666 F2d 351 United States v. Truckee-Carson Irrigation District State of Nevada a
666 F.2d 351
UNITED STATES of America, Plaintiff-Appellant,
Pyramid Lake Paiute Tribe of Indians, Plaintiff-Intervenor-Appellant,
TRUCKEE-CARSON IRRIGATION DISTRICT, STATE OF NEVADA, Sierra
Pacific Power Company, City of Washoe, and Washoe County
Treasurer, Trustee, Albert A. Alcorn, and Approximately
17,000 Other Individually Named Persons, Firms,
Partnerships, and Corporations, Defendants-Appellants.
Nos. 78-1115, 78-1493.
United States Court of Appeals,
Jan. 5, 1982.
Appeal from the United States District Court for the District of nevada.
Before TUTTLE*, SKOPIL, and SCHROEDER, Circuit Judges.
The opinion in the above-named case, currently published at 649 F.2d 1286, 9th Cir. is ordered amended as follows:
1. In the second complete paragraph at 649 F.2d at 1294, the sentence: "Section 4 of that Act declared that 'restoration of the Pyramid Lake Trout Fishery to its full potential value is deemed to be of national interest and importance' is ordered deleted. The following is ordered substituted: "The House Report of that Act declared that 'restoration of the Pyramid Lake Trout Fishery to its full potential value is deemed to be of national interest and importance.' H.R.Rep. No. 2055, 84th Cong., 2d Sess. 4-5, reprinted in 1956 U.S. Code Cong. & Ad. News 3755, 3758."
2. At the end of the third complete paragraph at page 1294, the citation to 15 C.F.R. § 17.11 at 87-88 (1977) is ordered changed to 50 C.F.R. § 17.11 at 87-88 (1977).
3. At page 1295, at the end of the paragraph which begins on page 1294, the last word in the paragraph is ordered changed to "1961" from "1969".
4. At page 1299, the last citation sentence in the paragraph beginning on page 1298 is ordered deleted. The correct citation is "See 2 Waters and Water Rights § 116.1 at 162 n.20 (R. Clark ed. 1967)."
5. At the end of footnote 13 at 649 F.2d at 1304, the following should be added:
"The level of scrutiny set forth in Restatement Second § 86(e) is appropriate here. The Federal-Indian relationship is long established in the law and involves fiduciary obligations. See, e.g., Cherokee Nation v. Georgia, 30 U.S. (5 Pet.) 1, 17 (8 L.Ed. 25) (1931); Navajo Tribe v. United States, 364 F.2d 320 (Ct.Cl.1966). In class actions, by contrast, the relation between the class and the class representative is transitory. Outside the context of the action, there is no legal relation. The same is true in actions by most government representatives, where the only relation is between a citizen and the government agency, entailing no legal relation. See, e.g., Consumers Union v. Consumer Product Safety Comm., 590 F.2d 1209 (D.C.Cir.1978); Southwest Airlines Co. v. Texas Int'l Airlines, Inc., supra, 546 F.2d 84 ((5th Cir.))."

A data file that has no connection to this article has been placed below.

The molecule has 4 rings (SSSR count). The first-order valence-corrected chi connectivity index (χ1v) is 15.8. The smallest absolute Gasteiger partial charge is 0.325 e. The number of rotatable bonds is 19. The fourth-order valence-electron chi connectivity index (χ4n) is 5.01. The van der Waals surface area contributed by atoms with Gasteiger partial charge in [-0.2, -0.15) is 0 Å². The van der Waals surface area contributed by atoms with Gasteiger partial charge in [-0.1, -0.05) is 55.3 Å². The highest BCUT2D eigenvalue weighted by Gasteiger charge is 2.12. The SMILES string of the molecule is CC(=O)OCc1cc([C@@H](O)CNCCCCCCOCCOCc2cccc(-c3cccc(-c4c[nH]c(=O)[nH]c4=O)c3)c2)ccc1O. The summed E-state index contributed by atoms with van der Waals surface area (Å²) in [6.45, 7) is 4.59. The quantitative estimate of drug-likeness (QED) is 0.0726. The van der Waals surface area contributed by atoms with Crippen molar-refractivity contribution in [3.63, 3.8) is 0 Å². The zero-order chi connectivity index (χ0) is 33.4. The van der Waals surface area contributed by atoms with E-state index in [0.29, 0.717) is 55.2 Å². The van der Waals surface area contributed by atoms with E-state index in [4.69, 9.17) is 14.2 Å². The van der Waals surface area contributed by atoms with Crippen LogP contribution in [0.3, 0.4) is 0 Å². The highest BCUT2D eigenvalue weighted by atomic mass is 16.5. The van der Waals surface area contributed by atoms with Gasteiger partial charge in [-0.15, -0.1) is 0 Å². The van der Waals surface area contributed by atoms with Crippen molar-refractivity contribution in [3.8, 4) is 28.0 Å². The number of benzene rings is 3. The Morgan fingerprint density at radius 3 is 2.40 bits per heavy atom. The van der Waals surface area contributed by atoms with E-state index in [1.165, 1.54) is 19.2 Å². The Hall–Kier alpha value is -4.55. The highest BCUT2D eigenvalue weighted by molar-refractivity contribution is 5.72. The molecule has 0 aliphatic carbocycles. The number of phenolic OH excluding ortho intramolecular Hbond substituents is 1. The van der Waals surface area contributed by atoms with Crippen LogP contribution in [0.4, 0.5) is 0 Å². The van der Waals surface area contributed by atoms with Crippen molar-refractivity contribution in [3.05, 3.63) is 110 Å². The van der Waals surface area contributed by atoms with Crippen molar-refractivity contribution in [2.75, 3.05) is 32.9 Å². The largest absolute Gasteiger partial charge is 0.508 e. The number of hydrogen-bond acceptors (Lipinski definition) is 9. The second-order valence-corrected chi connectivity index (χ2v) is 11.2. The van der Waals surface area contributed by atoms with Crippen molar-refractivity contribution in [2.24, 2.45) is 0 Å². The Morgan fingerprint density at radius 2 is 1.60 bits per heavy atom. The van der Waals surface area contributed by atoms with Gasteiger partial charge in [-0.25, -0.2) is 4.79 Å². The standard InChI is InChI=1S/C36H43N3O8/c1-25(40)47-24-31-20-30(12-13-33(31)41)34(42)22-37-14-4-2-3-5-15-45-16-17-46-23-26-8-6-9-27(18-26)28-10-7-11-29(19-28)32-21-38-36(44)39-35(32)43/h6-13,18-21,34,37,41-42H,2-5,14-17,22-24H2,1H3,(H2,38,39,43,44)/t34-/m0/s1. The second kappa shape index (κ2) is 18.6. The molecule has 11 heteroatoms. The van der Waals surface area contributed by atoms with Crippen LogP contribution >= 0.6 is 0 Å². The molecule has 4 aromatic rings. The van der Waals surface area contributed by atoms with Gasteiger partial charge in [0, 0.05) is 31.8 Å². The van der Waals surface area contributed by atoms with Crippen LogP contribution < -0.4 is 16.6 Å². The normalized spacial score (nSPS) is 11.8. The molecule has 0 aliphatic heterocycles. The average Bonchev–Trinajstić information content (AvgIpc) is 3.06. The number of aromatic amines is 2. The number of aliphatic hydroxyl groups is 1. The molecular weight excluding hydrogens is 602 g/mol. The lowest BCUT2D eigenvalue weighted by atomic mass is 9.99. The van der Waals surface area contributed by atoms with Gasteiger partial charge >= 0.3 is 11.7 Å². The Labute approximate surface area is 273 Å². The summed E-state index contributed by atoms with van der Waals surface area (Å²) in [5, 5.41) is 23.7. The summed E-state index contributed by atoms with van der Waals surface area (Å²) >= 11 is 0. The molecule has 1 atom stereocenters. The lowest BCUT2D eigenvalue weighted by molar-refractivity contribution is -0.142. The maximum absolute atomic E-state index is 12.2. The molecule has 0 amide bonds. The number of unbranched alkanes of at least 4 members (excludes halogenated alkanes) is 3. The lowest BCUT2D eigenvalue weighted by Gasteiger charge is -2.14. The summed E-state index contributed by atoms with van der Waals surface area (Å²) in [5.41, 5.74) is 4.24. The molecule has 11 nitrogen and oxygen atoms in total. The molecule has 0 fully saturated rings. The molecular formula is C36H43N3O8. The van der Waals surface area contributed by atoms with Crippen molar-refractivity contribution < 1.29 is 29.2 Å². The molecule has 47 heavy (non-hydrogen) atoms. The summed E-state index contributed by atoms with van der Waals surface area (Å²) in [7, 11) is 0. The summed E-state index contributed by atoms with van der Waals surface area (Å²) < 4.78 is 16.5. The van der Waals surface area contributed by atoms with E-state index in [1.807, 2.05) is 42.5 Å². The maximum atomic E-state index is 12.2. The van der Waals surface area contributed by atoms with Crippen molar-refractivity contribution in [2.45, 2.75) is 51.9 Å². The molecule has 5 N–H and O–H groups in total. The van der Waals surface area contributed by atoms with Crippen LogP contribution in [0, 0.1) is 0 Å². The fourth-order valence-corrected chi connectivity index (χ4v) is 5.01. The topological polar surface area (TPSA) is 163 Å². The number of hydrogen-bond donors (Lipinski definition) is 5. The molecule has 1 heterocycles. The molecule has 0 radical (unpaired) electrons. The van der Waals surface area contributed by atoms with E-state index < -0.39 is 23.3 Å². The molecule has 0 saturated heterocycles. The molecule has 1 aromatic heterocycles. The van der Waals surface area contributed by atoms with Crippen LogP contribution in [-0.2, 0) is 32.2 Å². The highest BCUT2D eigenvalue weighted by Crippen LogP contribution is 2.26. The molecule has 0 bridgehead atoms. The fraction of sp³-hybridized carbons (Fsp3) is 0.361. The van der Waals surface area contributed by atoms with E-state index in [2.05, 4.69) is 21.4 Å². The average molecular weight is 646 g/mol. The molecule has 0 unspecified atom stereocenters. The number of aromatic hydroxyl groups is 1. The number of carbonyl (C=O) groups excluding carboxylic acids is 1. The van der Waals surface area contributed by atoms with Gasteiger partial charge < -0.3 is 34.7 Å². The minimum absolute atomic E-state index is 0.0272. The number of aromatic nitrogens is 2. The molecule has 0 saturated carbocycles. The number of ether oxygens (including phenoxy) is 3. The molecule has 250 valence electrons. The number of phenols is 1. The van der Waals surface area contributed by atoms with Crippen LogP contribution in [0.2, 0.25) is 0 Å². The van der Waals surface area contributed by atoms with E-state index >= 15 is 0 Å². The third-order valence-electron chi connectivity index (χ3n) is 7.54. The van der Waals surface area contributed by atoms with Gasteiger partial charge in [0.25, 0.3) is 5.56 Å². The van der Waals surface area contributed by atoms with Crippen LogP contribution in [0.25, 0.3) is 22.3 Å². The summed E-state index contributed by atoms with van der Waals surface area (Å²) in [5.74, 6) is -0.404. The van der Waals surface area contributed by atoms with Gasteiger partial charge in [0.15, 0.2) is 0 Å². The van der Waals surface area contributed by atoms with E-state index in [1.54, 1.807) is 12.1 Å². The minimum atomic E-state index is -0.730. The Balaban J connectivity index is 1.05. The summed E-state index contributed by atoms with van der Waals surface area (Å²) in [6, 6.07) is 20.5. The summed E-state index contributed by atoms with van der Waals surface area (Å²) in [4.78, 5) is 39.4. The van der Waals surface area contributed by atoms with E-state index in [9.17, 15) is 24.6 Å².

6. At the end of the sentence beginning on page 1307 and ending on page 1308, the following is ordered added:
"If the Orr Ditch defendants were aware of the government's failure to fulfill its responsibility to the Tribe, and therefore did not reasonably rely on that representation, giving preclusive effect the decree would deny the Tribe due process. If the Orr Ditch defendants were without knowledge, enforcing the decree would not contravene due process."
The following sentence should begin a new paragraph.
7. The following is ordered added to the end of the first complete paragraph on page 1309:
"Accordingly, the Tribe's water right cannot be greater than the rights decreed to the government in Orr Ditch. The government's priority is superior to the rights of subsequent appropriators. Yet the Orr Ditch decree defines the maximum limits of any rights the Tribe may establish on remand. Subsequent appropriators will be no better nor worse off if the Tribe takes more water than they were when TCID was taking its full share."
8. At page 1313, the first word of the fourth line of the indented quotation in the left-hand column should be "every" rather than "the".
9. New footnote 20 is ordered added to the opinion. The signal to the footnote should be placed at the end of the second complete paragraph on page 1309. Subsequent footnotes are ordered renumbered. New footnote 20 will state:
"Antagonistic parties are not necessarily adverse parties. Adversity is a legal concept. It exists only if parties have had an opportunity of litigating between themselves the correctness of a determination which is the basis of the judgment between them. Restatement of Judgments, supra, § 82, Comment a. The formal requirements of setting up adversity serve the purpose of notifying the parties and the court that a binding judgment between the parties is intended. These formal requirements were not followed here. Neither the court nor the government nor the Tribe nor TCID was ever put on notice that a binding judgment was intended between TCID and the Tribe. Such notice might have suggested to the Tribe that it must seek to intervene, and to the court that intervention might be proper. See New Mexico v. Aamodt, supra, 537 F.2d (1102) at 1106 ( (10th Cir.) ). Because of the important function served by the adversity requirement in this situation, we decline to suspend its application. The fact that TCID and the Tribe may have had antagonistic interests is irrelevant."
The Honorable Elbert Parr Tuttle, Senior Circuit Judge, United States Court of Appeals for the Eleventh Circuit, sitting by designation